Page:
> Stuart D. Gathman wrote:
> > I was for TempError myself. But no match is ok.
>
> Okay, let's say TempError is out, depending on how we read RFC 4408 that
> alone is not necessarily an erratum.

Right. The issues of how RFC 4408 as-is is to be interpreted and whether
RFC 4408 should be amended via an erratum are generally separate.

> > There should probably be an errata to modify 2.5.7 if we go with no
> > match.
>
> ACK, "no match" is not what 2.5.7 proposes, if we want "no match" it
> needs an erratum.

<RFC authoring mode>
Again, I'm pretty sure that 2.5.7/1/3 was a mistake. Nowhere else
does RFC 4408 suggest an "after-macro-expansion syntax checking"
concept.
</RFC authoring mode>

<RFC interpretation mode>
The question however is: Given the present wording of RFC 4408,
should we accept implementations generating a PermError on "broken"
(i.e., valid syntax per RFC 4408 but invalid per RFCs 1034/1035/1123)
<target-name>s, as wrong as it may occur to us based on the RFC 4408
authoring background knowledge we posses?
</RFC interpretation mode>

<RFC authoring mode>
If we decide to tolerate PermError on broken <target-name>s, we cannot
simply remove 2.5.7/1/3 ...

| Be aware that if the domain owner uses macros (Section 8), it is
| possible that this result is due to the checked identities having an
| unexpected format.

... because we will then want implementors to be aware of the issue as
well! So we will either have to leave it as it is or amend it to say
that PermError is not an intended result for those cases, but that
there may be implementations working like that due to a legitimate
misinterpretation of earlier versions of the spec (including the
unamended RFC 4408).

If, however, we decide NOT to tolerate PermError, the best amendment
is probably to simply delete 2.5.7/1/3.
</RFC authoring mode>

I think we should make decisions in this order. The RFC 4408 test suite
depends solely on how we interpret RFC 4408 as it is now. Any RFC 4408
errata should then amend the RFC to clarify what it already says (albeit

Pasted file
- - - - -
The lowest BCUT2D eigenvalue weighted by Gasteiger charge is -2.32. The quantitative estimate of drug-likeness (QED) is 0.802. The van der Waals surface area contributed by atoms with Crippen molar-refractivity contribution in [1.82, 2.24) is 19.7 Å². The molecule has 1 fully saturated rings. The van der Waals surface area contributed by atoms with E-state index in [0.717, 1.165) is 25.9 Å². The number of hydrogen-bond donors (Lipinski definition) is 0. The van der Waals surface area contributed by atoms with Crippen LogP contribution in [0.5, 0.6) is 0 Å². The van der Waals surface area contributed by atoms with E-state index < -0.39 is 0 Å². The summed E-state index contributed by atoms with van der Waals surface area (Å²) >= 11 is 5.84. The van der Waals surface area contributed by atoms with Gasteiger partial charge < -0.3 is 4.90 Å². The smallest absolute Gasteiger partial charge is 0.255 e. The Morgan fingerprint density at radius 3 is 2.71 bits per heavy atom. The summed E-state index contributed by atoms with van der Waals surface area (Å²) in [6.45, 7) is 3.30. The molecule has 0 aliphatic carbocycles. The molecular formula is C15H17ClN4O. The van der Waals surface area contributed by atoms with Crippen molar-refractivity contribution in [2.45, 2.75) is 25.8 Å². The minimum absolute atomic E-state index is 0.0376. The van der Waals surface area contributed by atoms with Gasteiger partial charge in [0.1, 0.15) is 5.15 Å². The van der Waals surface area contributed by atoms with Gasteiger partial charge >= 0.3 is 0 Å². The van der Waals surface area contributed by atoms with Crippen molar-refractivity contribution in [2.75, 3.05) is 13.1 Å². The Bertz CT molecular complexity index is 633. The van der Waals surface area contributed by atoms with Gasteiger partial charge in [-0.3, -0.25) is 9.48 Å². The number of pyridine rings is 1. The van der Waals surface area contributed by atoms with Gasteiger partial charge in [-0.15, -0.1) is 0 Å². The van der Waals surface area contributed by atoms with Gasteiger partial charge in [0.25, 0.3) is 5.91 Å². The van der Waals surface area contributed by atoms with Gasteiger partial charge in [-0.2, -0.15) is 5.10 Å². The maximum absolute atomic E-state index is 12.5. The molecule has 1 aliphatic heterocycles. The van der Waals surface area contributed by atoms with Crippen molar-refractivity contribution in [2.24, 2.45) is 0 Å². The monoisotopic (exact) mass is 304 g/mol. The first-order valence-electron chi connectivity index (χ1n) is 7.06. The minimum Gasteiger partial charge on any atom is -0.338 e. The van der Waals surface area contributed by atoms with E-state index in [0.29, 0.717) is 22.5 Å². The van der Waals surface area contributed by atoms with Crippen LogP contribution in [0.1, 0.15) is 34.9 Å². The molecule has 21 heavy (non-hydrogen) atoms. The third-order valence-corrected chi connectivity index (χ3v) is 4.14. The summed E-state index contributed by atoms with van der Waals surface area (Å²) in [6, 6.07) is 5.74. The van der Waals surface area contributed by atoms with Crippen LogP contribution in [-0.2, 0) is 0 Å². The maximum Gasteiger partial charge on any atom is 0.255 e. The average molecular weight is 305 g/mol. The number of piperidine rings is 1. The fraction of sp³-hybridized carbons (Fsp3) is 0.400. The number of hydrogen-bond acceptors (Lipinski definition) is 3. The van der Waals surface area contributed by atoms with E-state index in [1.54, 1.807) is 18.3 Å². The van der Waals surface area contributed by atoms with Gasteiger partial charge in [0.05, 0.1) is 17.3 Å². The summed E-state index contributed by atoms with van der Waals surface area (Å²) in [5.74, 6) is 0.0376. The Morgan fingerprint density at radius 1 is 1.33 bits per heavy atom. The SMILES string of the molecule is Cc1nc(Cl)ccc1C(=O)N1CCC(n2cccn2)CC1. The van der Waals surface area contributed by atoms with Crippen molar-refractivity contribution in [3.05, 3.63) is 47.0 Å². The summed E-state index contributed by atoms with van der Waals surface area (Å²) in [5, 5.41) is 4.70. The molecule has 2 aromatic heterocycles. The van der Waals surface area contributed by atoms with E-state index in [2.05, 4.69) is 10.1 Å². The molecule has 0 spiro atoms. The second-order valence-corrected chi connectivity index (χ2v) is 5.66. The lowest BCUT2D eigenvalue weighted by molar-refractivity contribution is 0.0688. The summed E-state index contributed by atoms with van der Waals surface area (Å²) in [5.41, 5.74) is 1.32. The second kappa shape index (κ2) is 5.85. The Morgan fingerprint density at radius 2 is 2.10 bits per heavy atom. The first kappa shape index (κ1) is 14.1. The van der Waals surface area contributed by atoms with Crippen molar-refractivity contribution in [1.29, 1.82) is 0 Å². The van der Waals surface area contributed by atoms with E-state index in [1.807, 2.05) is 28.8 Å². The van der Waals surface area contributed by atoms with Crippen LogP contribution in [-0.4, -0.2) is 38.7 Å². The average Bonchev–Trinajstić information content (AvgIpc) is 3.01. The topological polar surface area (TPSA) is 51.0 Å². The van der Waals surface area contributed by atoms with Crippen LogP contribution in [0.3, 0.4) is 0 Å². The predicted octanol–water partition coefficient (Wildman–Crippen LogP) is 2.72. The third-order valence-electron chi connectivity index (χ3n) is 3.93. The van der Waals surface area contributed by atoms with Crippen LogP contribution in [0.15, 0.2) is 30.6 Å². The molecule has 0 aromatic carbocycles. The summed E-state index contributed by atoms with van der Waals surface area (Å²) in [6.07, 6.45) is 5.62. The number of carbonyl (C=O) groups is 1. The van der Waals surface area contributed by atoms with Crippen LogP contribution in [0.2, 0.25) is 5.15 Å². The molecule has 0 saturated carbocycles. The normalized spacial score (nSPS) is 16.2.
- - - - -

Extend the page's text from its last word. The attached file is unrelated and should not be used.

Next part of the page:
contradictorily or otherwise ambiguously). In any case, RFC 4408 errata
are not supposed to modify the (originally intended) semantics of RFC
4408.

> > A PermError is wrong because in the macro case, the error is *not*
> > permanent, but may depend on the sender.
>
> Here we have a disconnect, the same MAIL FROM and HELO combo from the
> same IP with the same policy will always, permanently, reproducible
> fail.

Let's face it, PermError is far from clearly defined per RFC 4408. From
an entirely utilitarian point of view, all that can be said is that it
covers all error conditions that are not already covered by TempError,
whose semantics are a lot better defined in RFC 4408.

The real question then is: Does a "broken" <target-name> (either verba-
tim, e.g., "<more-than-63-chars>.com", or via macro expansion) need to be
_flagged_as_an_error_condition_ in the first place?

Had you asked me that question two years ago, I'd have said: definitely
yes! You may recall me having fought long and hard for making
SPF(NXDOMAIN) to be considered a case of PermError. It was all in vain;
the rough consensus was that checking for whether the authority domain
(whose policy is to be evaluated) actually exists was not SPF's problem
and that None should be returned. Likewise, consider 5/10/3 in section
5, "Mechanism Definitions":

| Several mechanisms rely on information fetched from DNS. [...] If the
| server returns "domain does not exist" (RCODE 3), then evaluation of the
| mechanism continues as if the server returned no error (RCODE 0) and
| zero answer records.

Now I think we ought to stick to that school of thought and treat "broken"
<target-name>s as no-match, too.

After all, given a policy using %{h}, why should "HELO whacky..spammer"
result in "PermError" when "HELO whacky.spammer" results in "Fail" or
"SoftFail"? (If anyone argues that "whacky..spammer" isn't even a valid
HELO per RFC 2821, consider %{l} and "MAIL FROM:<whacky..spammer@...>".)

As for the "mech:<more-than-63-chars>.com" case, I could be convinced that
this is a separate issue from the macro expansion one, however since it
clearly is NOT a syntax error per RFC 4408, it would still be hard to
justify a PermError result.

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julian at mehnle

Aug 15, 2008, 5:34 PM

Post #19 of 20 (3440 views)
Permalink
Re: Upcoming new test-suite release [In reply to]

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Yet another attempt:

http://www.openspf.org/source/project/test-suite/rfc4408-tests.yml?view=diff&r1=98&r2=89
http://www.openspf.org/source/project/test-suite/rfc4408-tests.CHANGES?rev=98&view=auto

This should incorporate the resolutions of all the errata that were under
discussion since the 2007.05 test-suite release.

Any objections to making that a 2008.08 release?

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julian at mehnle

Aug 17, 2008, 5:30 AM

Post #20 of 20 (3431 views)
Permalink
Re: Upcoming new test-suite release [In reply to]

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Frank Ellermann wrote:
> Julian Mehnle wrote:
> > Any objections to making that a 2008.08 release?
>
> Looking only in the change log I see no problem.

Good, thanks for lending your eyeballs. Release impending.

> Copied from my "last erratum" reply, because the end was wrong; please
> add the "macro mania" tests:

I added them, but rolled them up into a single test case ("macro-mania-
in-domain"). No need to be extra redundant.

Next stop: 2008.08 release announcement.